Out-of-Body Experiences During Physical Activity: Report of Four New Cases
by Carlos S. Alvarado
The occurrence of out-of-body experiences (OBEs) is generally associated with states in which the person is inactive. This includes states of unconsciousness, relaxation, or sitting or lying down. Although most cases conform to this pattern, a minority take place while the individual is engaged in physical activity such as talking, driving vehicles, walking, and playing musical instruments. In addition to summarizing previously published cases of this sort, four new cases are presented. The cases are discussed in light of previous reports. Such OBEs are similar to automatic behaviours encountered in daily life and in dissociative states. It is suggested that future studies might focus on the features, psychology, and physiology of OBEs that occur under conditions of physical activity.
The Boundary Construct and Anomalous Experiences In Psychics
by Alejandro Parra & Juan Carlos Argibay
Personality differences between those reporting psi experiences and those reporting psi abilities have been insufficiently explored, although a number of studies have noted ‘sensitivity’ and ‘flexibility’ as characterizing psychic claimants. The present study aims to investigate differences between psychic claimants and non-psychics on their experience of hallucinations and abnormal perceptions and the ‘boundary’ construct. Participants were split between psychic and non-psychic groups, with the former having reported psychic abilities such as paranormal/anomalous feelings or impressions of being at unknown places and aura vision. Psychics (n = 87) and non-psychic (n = 112) completed the Cardiff Anomalous Perception Scale, the Revised Transliminality Scale and the Boundary Questionnaire (in addition, a scale to evaluate their psychic abilities). The psychics group scored higher on Anomalous Perception (measured by CAPS) and ‘thin’ boundary than non-psychics, but lower on Transliminality. In addition, Anomalous Experiences was the best predictor for psychic group membership (? = .073; p = .031) and secondly ‘thin’ boundaries. Psychic claimants would be likely candidates with whom to test Hartmann’s ‘continuity hypothesis’ because of their familiarity with their own alterations in consciousness and their functioning toward the thin-boundaried end of the continuum.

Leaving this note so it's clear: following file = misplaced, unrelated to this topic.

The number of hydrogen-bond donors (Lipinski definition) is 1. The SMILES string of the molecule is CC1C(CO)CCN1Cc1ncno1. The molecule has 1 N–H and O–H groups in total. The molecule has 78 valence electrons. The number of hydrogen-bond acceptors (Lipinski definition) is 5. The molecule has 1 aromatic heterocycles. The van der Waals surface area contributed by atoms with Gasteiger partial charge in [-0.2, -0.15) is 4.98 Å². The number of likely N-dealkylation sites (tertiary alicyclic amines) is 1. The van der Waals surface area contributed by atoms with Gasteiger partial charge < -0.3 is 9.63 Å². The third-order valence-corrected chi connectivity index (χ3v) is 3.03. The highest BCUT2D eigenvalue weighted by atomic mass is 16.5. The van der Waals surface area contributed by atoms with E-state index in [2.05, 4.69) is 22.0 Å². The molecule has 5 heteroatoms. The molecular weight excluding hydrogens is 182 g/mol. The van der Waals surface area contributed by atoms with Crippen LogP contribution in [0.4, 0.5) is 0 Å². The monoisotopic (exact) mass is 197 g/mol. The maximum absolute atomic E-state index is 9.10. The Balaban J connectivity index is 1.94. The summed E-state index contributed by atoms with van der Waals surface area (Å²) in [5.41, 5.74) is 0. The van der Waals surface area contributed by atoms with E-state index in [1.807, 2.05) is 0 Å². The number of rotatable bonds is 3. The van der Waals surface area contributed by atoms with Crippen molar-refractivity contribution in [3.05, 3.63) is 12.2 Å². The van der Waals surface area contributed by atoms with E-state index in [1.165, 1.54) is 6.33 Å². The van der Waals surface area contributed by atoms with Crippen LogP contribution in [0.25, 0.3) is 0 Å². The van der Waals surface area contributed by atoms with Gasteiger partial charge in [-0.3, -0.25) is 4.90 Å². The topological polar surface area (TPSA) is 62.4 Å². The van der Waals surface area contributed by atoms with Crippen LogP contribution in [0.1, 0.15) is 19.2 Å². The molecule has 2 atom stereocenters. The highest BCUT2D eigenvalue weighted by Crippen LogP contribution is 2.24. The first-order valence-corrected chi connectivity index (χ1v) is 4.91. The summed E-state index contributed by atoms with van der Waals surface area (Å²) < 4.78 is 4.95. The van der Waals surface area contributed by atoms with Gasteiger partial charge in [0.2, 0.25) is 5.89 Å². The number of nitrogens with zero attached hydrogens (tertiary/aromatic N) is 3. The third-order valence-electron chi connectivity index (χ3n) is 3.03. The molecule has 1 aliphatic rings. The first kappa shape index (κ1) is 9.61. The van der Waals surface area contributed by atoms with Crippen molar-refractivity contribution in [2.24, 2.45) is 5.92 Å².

Paranormal Belief and Perceived Control Over Life Events
By Chris A. Roe & Clare Bell
The psychodynamic functions hypothesis has been proposed as a means to explain the high levels of paranormal belief among the population. According to this view, the world appears to some to be unpredictable, uncontrollable and inherently meaningless, which gives rise to anxiety. Paranormal beliefs may develop to allay this anxiety by offering the promise of order and personal power. Although there is some evidence to support the putative association between the three variables of perceived helplessness, anxiety and paranormal belief, these have not previously been considered together in the same population. Sixty-five participants completed a battery of measures including the State-Trait Anxiety Index (Spielberger, 1983), the revised Paranormal Belief Scale (Tobacyk, 2004) as well as newly constructed Estimated Likelihood of Stressful Events and Perceived Control over Stressful Events scales. No relationship was found between perceived control over future life events and paranormal belief, but measures of state and trait anxiety correlated significantly with both perceived control and paranormal belief. Results of a path analysis suggested a model that was broadly in agreement with the psychodynamic functions hypothesis in describing a mediating role for anxiety.
Psychokinesis Analysed Through Morphic Resonance
by Jean-Pierre Courtial and René Peoc’h
Many experiments have demonstrated the influence of an animal or human being on a random process through multiple — particularly visual — interfaces. Research into the relationship between a chick and a Random Number Generator (RNG) controlled robot (called a tychoscope) is re-examined in such a way as to show that, rather than a unidirectional influence, this relationship suggests a process of morphic resonance between neuronal structures, displacement structures of the tychoscope, and the structure of the initially random electronic movements of the RNG. A quantum decoherence law is suggested through a mathematical model checked with real data.
Psi and Synchronicity: A Controlled Comparison
By John Palmer